Central African Republic: UN Action needed to avoid 'human catastrophe'
The UN must take full account of the 'human catastrophe' unfolding in the Central African Republic (CAR) when considering the options presented by the UN Secretary-General on peacekeeping in that country, Amnesty International said today.
The situation is worsening on a daily basis in CAR, with extrajudicial executions, rape and other forms of sexual violence against women and girls widely committed with total impunity by members of the security forces and armed groups alike. Tensions and clashes between different ethnic and religious communities are on the rise.
Salil Shetty, Secretary General of Amnesty International, said:
“The crisis is spinning out of control. It has been ignored by the international community for far too long.
“People are dying in the Central African Republic as we speak, and action is needed as a matter of utmost urgency. There is no time to delay.
“It is of vital importance that the UN works with other members of the international community, in particular, the African Union, the Economic Community of Central African States, and France to ensure that immediate concrete measures are put in place to establish law and order in the country.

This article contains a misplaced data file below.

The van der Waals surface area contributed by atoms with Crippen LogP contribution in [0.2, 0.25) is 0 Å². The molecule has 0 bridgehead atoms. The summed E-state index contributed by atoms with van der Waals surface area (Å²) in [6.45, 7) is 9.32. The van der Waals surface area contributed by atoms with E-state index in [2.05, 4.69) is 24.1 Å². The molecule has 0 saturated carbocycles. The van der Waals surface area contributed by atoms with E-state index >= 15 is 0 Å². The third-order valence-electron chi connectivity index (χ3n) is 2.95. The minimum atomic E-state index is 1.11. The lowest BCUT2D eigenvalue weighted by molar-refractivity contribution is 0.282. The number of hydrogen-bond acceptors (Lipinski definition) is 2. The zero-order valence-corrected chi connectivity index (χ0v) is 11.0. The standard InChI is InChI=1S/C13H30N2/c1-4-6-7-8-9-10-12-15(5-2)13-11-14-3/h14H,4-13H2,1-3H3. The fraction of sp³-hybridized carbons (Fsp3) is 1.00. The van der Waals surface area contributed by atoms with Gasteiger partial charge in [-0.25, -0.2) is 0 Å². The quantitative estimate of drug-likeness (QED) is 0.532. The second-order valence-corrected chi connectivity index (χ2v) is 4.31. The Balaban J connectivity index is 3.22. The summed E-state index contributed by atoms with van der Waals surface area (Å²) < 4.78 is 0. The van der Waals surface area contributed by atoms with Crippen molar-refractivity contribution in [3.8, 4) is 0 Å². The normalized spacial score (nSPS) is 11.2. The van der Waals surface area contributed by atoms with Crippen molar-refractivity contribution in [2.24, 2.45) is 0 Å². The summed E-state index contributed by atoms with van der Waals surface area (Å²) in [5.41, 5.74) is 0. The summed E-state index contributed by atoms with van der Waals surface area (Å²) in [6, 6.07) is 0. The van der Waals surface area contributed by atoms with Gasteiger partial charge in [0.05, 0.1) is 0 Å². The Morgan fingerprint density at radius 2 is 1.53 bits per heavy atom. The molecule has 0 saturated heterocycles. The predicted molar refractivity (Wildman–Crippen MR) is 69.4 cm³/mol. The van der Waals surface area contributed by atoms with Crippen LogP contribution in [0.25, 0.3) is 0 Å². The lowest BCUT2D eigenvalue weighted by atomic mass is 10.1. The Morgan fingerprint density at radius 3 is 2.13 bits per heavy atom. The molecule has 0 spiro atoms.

“The international community must take action before it is too late to ensure that the abuses come to an end and that CAR isn’t catapulted into the international spotlight because it became a human catastrophe.”
In a report published last month, Amnesty denounced large-scale human rights violations and abuses in CAR. Satellite images published by Amnesty showed the shocking aftermath of abuses, including hundreds of homes that had been burnt to the ground and evidence of mass internal displacement.
The security situation has quickly deteriorated since last December, when a coalition of armed groups called Seleka launched an offensive against former President Francois Bozizé. Since Seleka seized power in March, violence by their fighters and other armed opposition groups has spiralled out of control in what has now become a largely lawless country.
The majority of CAR’s population is Christian – as was former president Bozizé. The current President Michel Djotodia and most members of the security forces are Muslim, as are former Seleka fighters, who are mostly from the north-east of the country and from neighbouring Chad and Sudan.
CAR is awash with small arms and light weapons, with up to 20,000 former Seleka fighters, as well as other armed groups, having easy access to weaponry. Even in the capital Bangui, daytime attacks by armed groups, including killings by former Seleka fighters and current members of the security forces, are increasingly common.
In July, the African Union declared that it would deploy 3,500 soldiers to protect civilians in CAR. By the end of October approximately 2,600 of these troops had been deployed. France also has troops in CAR and has just announced the deployment of additional forces.